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Old March 30th 04, 03:47 PM
Karp
 
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Default Tranformer for Fidelity SC9: voltage and polarity

Someone knows what voltage (I assume it is 6 volts...?...) and
polarity has the transformer for Sensory Chess Challenger 9?

I use it with batteries and I have lost the transformer. The manual
just advice to use its own unit, it doesn't give any specifications. I
don't want to risk experimenting... I could fry the venerable machine
if I go wrong with polarity =:-O
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Old March 30th 04, 07:28 PM
Dick Schneiders
 
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Default Tranformer for Fidelity SC9: voltage and polarity

Here is everything that is written on the transformer that came with my SC9.

120 v.
60 hz
8 w
PNP 695
9 VDC
350 MA

PWR Supply 581B

Hopefully some of that means something to you.

Dick Schneiders

Someone knows what voltage (I assume it is 6 volts...?...) and
polarity has the transformer for Sensory Chess Challenger 9?

I use it with batteries and I have lost the transformer. The manual
just advice to use its own unit, it doesn't give any specifications. I
don't want to risk experimenting... I could fry the venerable machine
if I go wrong with polarity =:-O








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Old March 30th 04, 07:33 PM
Dick Schneiders
 
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Default Tranformer for Fidelity SC9: voltage and polarity

Also, you can buy a replacement for $25 US at:

http://www.classicchessandgames.com/ChessPieces.htm

Dick Schneiders
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Old March 31st 04, 03:42 AM
Karp
 
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Default Tranformer for Fidelity SC9: voltage and polarity

Thanks a lot, Dick!

I visited your link, and it seems almost every Fidelity Chess Computer
had the same transformer. I think I'm going to email them to ask it.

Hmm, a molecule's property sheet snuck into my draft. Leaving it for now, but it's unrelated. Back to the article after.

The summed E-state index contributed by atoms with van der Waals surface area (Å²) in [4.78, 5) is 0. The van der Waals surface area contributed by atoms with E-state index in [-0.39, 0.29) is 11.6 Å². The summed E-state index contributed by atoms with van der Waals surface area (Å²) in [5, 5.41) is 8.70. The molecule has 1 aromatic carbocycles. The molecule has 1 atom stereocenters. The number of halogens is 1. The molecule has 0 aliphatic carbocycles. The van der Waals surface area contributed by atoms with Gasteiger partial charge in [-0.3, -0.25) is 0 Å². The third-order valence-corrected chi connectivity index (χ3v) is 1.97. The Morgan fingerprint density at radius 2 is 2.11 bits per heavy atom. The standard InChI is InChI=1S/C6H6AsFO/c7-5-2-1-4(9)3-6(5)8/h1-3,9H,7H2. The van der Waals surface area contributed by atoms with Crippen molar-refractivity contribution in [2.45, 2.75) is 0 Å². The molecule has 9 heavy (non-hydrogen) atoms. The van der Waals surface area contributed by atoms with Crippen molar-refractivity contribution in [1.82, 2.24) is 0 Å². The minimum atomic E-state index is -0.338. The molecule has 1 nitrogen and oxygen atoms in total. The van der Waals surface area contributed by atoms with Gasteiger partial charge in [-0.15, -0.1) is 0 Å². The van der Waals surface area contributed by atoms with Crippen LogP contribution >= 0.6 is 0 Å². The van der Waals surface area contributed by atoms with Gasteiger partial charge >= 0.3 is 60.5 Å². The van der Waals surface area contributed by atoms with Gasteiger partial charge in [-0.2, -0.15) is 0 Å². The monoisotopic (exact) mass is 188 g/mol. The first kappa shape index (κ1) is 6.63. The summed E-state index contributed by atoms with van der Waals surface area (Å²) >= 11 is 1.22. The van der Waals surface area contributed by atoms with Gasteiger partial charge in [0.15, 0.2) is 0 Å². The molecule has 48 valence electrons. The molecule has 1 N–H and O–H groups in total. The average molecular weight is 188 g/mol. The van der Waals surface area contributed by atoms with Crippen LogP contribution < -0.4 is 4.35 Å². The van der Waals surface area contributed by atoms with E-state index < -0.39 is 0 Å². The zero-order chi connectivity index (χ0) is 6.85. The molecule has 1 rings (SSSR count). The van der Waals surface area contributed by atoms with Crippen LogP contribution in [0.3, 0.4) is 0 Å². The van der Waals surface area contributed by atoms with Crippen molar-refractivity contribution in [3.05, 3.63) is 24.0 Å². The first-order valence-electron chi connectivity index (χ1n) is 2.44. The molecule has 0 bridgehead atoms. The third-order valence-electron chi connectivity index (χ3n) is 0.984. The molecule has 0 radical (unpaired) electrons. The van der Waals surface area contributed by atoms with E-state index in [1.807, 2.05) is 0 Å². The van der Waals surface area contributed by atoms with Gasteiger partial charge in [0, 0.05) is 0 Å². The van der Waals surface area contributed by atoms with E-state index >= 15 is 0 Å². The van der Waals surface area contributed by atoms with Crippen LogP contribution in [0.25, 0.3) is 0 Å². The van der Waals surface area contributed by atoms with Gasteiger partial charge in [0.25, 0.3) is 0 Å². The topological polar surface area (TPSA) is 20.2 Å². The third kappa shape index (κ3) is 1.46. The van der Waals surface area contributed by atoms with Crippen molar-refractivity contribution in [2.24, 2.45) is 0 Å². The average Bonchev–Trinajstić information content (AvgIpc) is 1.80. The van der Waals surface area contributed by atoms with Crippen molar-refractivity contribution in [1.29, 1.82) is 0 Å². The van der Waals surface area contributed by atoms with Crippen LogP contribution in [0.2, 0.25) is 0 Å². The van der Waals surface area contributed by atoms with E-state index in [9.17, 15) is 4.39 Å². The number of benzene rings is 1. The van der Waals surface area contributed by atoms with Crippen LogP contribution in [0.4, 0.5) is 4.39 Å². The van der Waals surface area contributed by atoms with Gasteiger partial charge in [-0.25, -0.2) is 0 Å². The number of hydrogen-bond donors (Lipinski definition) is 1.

I am a bit puzzled by the 9v in the SC9's transformer. SC9 has 4
batteries and it gives 4x1.5v = 6v, but I don't know nothing about
electricity and maybe this comparison with batteries is not relevant.

The main thing I ignore is "polarity": where are the positive and the
negative poles? Maybe it is included in the specifications that you
wrote, but I'm not able to recognize it.

I think I have a SC12's transformer... so I could test it with my SC9,
as it seems all them share the same transformer.

Again, thanks for your data and link.
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Old March 31st 04, 08:25 AM
Alain Z
 
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Default Tranformer for Fidelity SC9: voltage and polarity

Hello,

I think I have a SC12's transformer... so I could test it with my SC9,
as it seems all them share the same transformer.


It should work, I use my CC7 adapter for CC10, SC8, SC9, SC12 as well as Par
Excellence (but sorry, I don't know the polarity).

By the way, do you have the SC12 manual ?

Thanks
Alain




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Old March 31st 04, 06:37 PM
Benjamin Jordan
 
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Default Tranformer for Fidelity SC9: voltage and polarity

The picture would look something like this:

Negative tip: (+) ----(o ---- (-)

Positive tip: (+) ----o) ---- (-)

"Guy Macon" http://www.guymacon.com wrote in message
...

Karp says...

I am a bit puzzled by the 9v in the SC9's transformer. SC9 has 4
batteries and it gives 4x1.5v = 6v, but I don't know nothing about
electricity and maybe this comparison with batteries is not relevant.


Batteries tend to keep at a steady voltage as you load them, while
low cost transformer power supplies tend to have lower voltage as
you load them. The "9V" power supply may be dipping down to 6V
under worst-case load. How long do your batteries last, and what
kind are they? I can estimate the load from that.

Another possibility is that the 9V power supply was cheaper than
a 6V supply would be, and the unit runs fine on either voltage.
Are any lights on it brighter with the power supply? Is the sound
louder?

Another possibility is that the 9V power supply was cheaper than
a 6V supply would be, and the unit drops the voltage internally.
An old trick we engineers use is to put two LEDs (inside the case
where you can't see them) in series with the supply to drop it a
few volts.

The main thing I ignore is "polarity": where are the positive and the